Cauchy–Hadamard theorem

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In mathematics, the Cauchy–Hadamard theorem is a result in complex analysis named after the French mathematicians Augustin Louis Cauchy and Jacques Hadamard, describing the radius of convergence of a power series. It was published in 1821 by Cauchy,[1] but remained relatively unknown until Hadamard rediscovered it.[2] Hadamard's first publication of this result was in 1888;[3] he also included it as part of his 1892 Ph.D. thesis.[4]

Theory for one complex variable[edit]

Statement of the theorem[edit]

Consider the formal power series in one complex variable z of the form

f(z) = \sum_{n = 0}^{\infty} c_{n} (z-a)^{n}

where a,c_n\in\mathbb{C}.

Then the radius of convergence of ƒ at the point a is given by

\frac{1}{R} = \limsup_{n \to \infty} \big( | c_{n} |^{1/n} \big)

where lim sup denotes the limit superior, the limit as n approaches infinity of the supremum of the sequence values after the nth position. If the sequence values are unbounded so that the lim sup is ∞, then the power series does not converge near a, while if the lim sup is 0 then the radius of convergence is ∞, meaning that the series converges on the entire plane.

Proof of the theorem[edit]

[5] Without loss of generality assume that a=0. We will show first that the power series \sum c_n z^n converges for |z|<R, and then that it diverges for |z|>R.

First suppose |z|<R. Let t=1/R not be zero or ±infinity. For any \epsilon > 0, there exists only a finite number of n such that
\sqrt[n]{|c_n|}\geq t+\epsilon. Now |c_n|\leq(t+\epsilon)^n for all but a finite number of c_n, so the series \sum c_n z^n converges if |z| < 1/(t+\epsilon). This proves the first part.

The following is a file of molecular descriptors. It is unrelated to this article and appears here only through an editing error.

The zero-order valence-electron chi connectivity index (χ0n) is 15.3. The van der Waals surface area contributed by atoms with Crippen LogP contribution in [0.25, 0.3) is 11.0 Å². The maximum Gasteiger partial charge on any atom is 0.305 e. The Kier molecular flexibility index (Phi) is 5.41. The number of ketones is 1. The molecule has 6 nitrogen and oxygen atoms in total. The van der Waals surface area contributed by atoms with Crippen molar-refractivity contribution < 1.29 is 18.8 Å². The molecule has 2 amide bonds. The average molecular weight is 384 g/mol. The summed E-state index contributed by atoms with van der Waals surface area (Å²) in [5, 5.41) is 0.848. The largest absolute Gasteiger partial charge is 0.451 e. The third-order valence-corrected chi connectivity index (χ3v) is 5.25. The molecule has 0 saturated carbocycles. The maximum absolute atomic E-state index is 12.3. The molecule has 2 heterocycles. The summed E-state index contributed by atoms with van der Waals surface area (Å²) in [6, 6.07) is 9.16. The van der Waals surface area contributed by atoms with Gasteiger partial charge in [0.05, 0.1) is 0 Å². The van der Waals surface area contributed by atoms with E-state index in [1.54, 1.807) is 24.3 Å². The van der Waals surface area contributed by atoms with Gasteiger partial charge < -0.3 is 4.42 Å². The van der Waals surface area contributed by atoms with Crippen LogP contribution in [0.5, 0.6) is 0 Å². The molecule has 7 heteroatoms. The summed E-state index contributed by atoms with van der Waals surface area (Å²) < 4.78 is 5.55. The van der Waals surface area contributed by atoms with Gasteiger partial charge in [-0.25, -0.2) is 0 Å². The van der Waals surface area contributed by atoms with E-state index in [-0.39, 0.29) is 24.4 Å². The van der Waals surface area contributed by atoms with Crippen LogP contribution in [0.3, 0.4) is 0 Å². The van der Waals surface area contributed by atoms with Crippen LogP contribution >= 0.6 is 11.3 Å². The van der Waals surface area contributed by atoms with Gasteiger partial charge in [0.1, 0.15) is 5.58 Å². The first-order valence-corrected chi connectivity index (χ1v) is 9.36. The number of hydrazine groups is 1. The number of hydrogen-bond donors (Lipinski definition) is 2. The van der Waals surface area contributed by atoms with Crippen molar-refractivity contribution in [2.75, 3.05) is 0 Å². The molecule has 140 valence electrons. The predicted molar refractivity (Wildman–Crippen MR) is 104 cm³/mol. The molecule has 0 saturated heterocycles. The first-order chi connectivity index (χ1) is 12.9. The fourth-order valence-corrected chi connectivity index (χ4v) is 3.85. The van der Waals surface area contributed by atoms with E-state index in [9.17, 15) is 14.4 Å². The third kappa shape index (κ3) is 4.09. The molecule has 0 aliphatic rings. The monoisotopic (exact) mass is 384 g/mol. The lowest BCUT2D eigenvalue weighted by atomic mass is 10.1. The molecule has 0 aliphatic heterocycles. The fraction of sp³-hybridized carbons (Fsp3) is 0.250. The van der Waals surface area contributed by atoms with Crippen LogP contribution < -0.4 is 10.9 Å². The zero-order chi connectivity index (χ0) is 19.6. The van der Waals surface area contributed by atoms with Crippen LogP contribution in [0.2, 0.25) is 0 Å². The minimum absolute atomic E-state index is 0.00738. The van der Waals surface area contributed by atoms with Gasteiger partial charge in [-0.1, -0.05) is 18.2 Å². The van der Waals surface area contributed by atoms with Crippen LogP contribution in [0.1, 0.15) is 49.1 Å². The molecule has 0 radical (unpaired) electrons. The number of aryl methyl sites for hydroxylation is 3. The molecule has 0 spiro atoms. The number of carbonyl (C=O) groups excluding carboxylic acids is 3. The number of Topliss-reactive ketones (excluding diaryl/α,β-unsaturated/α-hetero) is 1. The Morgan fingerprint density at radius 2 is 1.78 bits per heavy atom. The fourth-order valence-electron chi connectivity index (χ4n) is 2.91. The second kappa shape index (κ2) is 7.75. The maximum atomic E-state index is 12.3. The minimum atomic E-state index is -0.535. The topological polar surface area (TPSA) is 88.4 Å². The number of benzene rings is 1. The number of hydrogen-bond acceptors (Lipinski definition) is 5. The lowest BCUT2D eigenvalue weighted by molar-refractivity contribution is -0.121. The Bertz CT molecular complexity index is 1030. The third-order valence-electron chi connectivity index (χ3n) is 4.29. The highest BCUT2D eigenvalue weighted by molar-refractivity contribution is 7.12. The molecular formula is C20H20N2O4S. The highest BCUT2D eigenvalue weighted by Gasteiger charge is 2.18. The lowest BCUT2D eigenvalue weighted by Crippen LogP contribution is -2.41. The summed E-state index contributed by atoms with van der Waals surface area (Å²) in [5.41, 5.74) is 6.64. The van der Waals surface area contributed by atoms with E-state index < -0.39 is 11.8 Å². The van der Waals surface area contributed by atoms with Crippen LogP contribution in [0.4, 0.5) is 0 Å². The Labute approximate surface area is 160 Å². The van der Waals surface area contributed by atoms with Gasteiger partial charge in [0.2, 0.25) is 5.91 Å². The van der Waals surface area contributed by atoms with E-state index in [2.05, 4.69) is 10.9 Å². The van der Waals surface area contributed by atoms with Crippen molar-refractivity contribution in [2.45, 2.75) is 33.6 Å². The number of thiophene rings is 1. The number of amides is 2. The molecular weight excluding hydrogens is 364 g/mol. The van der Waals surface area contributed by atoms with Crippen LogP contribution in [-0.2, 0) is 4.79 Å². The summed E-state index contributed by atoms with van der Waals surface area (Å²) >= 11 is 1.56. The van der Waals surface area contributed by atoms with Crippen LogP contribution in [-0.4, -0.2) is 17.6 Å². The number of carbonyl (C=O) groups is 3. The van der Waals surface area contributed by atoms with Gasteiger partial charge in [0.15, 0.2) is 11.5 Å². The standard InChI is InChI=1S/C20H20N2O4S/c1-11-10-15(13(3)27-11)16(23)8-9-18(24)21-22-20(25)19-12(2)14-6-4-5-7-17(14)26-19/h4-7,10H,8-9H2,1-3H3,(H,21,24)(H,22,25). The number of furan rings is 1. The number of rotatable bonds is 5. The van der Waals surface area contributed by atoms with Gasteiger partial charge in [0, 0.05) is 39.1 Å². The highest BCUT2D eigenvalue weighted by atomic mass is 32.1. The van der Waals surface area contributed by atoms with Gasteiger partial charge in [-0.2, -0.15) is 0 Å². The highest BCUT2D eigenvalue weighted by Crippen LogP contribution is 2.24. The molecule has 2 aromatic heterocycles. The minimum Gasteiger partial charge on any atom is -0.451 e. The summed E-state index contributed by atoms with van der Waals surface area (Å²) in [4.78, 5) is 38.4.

Conversely, for \epsilon > 0, |c_n|\geq (t-\epsilon)^n for infinitely many c_n, so if |z|=1/(t-\epsilon) > R, we see that the series cannot converge because its nth term does not tend to 0.

The case where t is zero or ±infinity is left for the reader.

Several complex variables[edit]

Statement of the theorem[edit]

Let \alpha be a multi-index (a n-tuple of integers) with |\alpha|=\alpha_1+\ldots+\alpha_n, then f(x) converges with radius of convergence \rho (which is also a multi-index) if and only if

\lim_{|\alpha|\to\infty} \sqrt[|\alpha|]{|c_\alpha|\rho^\alpha}=1

to the multidimensional power series

\sum_{\alpha\geq0}c_\alpha(z-a)^\alpha := \sum_{\alpha_1\geq0,\ldots,\alpha_n\geq0}c_{\alpha_1,\ldots,\alpha_n}(z_1-a_1)^{\alpha_1}\ldots(z_n-a_n)^{\alpha_n}

Proof of the theorem[edit]

The proof can be found in the book Introduction to Complex Analysis Part II functions in several Variables by B.V.Shabat

Notes[edit]

  1. ^ Cauchy, A. L. (1821), Analyse algébrique .
  2. ^ Bottazzini, Umberto (1986), The Higher Calculus: A History of Real and Complex Analysis from Euler to Weierstrass, Springer-Verlag, pp. 116–117, ISBN 978-0-387-96302-0 . Translated from the Italian by Warren Van Egmond.
  3. ^ Hadamard, J., "Sur le rayon de convergence des séries ordonnées suivant les puissances d'une variable", C. R. Acad. Sci. Paris 106: 259–262 .
  4. ^ Hadamard, J. (1892), "Essai sur l'étude des fonctions données par leur développement de Taylor", Journal de Mathématiques Pures et Appliquées, 4e Série VIII . Also in Thèses présentées à la faculté des sciences de Paris pour obtenir le grade de docteur ès sciences mathématiques, Paris: Gauthier-Villars et fils, 1892.
  5. ^ Lang, Serge (2002), Complex Analysis: Fourth Edition, Springer, pp. 55–56, ISBN 0-387-98592-1 Graduate Texts in Mathematics

External links[edit]